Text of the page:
September 6th, 2011 | Published in Rock, Pop & Folk
A Vivoscene Feature Review by Brian Miller
vivoscene rating 9.3
“It’s important that we keep the album alive”, says Lenny Kravitz and in his new double vinyl release Black and White America, Lenny pulls off the near-impossible – making a classic album that is simultaneously his blackest and his whitest. Funkified, soul-stirring and radio-friendly commercial: that combination hasn’t been present in music since Stevie Wonder coughed up his unmatched 70s albums, but Kravitz, having survived 20 years and more in the music biz, is a master at his craft. To date he’s been primarily known for his singles, but this album may just change that. Four sides with four songs, conceptual in nature with 16 songs and a dedication to album art that is all but forgotten are going to make this record a collector’s item.
Kravitz speaks out against the present consumption of music as product, and for inspiration he goes back to such black music luminaries as James Brown, Gil Scott Heron and even Ike Turner. Guitar-driven, bass-supported, with drums that will kick you into the middle of next week, the opening title track sets the mood and indicates that Lenny’s doing more than making an album here; he’s making a statement.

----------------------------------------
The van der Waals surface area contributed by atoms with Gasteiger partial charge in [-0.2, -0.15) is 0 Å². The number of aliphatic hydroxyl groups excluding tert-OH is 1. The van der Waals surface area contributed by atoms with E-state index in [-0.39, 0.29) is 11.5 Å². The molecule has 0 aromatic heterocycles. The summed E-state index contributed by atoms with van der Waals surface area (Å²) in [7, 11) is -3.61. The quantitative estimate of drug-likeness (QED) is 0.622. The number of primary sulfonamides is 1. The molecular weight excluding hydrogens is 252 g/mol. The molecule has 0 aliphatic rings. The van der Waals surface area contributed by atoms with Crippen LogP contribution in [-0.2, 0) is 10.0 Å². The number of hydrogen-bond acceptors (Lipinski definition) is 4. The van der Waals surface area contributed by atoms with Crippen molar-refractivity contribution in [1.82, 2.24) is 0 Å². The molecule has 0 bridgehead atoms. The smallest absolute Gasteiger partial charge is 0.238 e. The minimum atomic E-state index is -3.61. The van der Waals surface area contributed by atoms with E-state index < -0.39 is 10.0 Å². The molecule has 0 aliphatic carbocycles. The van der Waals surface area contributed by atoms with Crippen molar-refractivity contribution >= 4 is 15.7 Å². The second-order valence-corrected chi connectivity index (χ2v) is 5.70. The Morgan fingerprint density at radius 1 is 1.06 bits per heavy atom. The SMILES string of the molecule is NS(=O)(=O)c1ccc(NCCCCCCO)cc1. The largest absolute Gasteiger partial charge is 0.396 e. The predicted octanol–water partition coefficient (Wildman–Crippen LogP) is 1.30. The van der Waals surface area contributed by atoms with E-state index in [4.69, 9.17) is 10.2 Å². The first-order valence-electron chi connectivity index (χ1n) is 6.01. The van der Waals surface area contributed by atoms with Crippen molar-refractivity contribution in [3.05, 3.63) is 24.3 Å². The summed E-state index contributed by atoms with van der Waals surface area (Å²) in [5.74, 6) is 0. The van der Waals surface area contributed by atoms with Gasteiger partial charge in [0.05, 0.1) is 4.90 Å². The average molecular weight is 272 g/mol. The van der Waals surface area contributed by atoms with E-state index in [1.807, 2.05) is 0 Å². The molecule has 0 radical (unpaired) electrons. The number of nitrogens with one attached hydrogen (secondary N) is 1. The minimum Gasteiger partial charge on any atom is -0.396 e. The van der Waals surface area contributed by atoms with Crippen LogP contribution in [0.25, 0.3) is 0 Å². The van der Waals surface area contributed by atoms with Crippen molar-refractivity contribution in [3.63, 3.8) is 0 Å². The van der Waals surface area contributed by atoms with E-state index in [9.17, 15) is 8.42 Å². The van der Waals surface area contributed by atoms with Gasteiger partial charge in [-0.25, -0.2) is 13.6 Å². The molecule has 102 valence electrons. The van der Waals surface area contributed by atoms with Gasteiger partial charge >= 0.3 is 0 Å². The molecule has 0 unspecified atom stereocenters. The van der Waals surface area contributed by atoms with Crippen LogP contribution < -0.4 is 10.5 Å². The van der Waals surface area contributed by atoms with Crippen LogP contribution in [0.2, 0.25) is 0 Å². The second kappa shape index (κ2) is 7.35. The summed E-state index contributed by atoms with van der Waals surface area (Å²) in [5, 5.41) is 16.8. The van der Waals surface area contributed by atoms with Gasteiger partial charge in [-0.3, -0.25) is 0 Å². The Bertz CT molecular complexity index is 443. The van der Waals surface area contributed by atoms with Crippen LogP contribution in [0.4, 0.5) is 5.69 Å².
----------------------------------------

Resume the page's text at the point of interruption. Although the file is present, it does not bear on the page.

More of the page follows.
“In 1963 my [white] father married a black woman,” he sings, “And when they walked down the street they were in danger.” As thought there were any question of Lenny’s right to sing and write both black and white. Rumour has it the original title for this record was to be “Negrophilia”, not an easy sell to corporate music conglomerates. Hence the somewhat less-striking but still serviceable Black and White America.
“Superlove” is highly reminiscent of the Ohio Players, with its great harmonies and a terrific guitar solo. Other standout tracks include “Liquid Jesus”, “I Can’t Be Without You”, and the closer “Push”, about dropping the negative in life and finding one’s way back home to appreciate what’s truly important, are songs Stevie Wonder would have been happy to write, particularly in the last decade or two.
That said, the whiter side of Lenny can sometimes pale in contrast to the fine black-influenced tunes on the record. Particularly suspect is “Rock Star City Life” for while it’s impeccably produced, the lyrics are juvenile even by commercial standards.
Sincerity doesn’t always make for great art, or even good art, but this genre-defying mix of soul, funk and hard-rock is a whole greater than the sum of its parts, which demonstrates Lenny’s point about saving the album. So, find a way to buy Black and White America in its entirety, especially in vinyl if and when you can find it.
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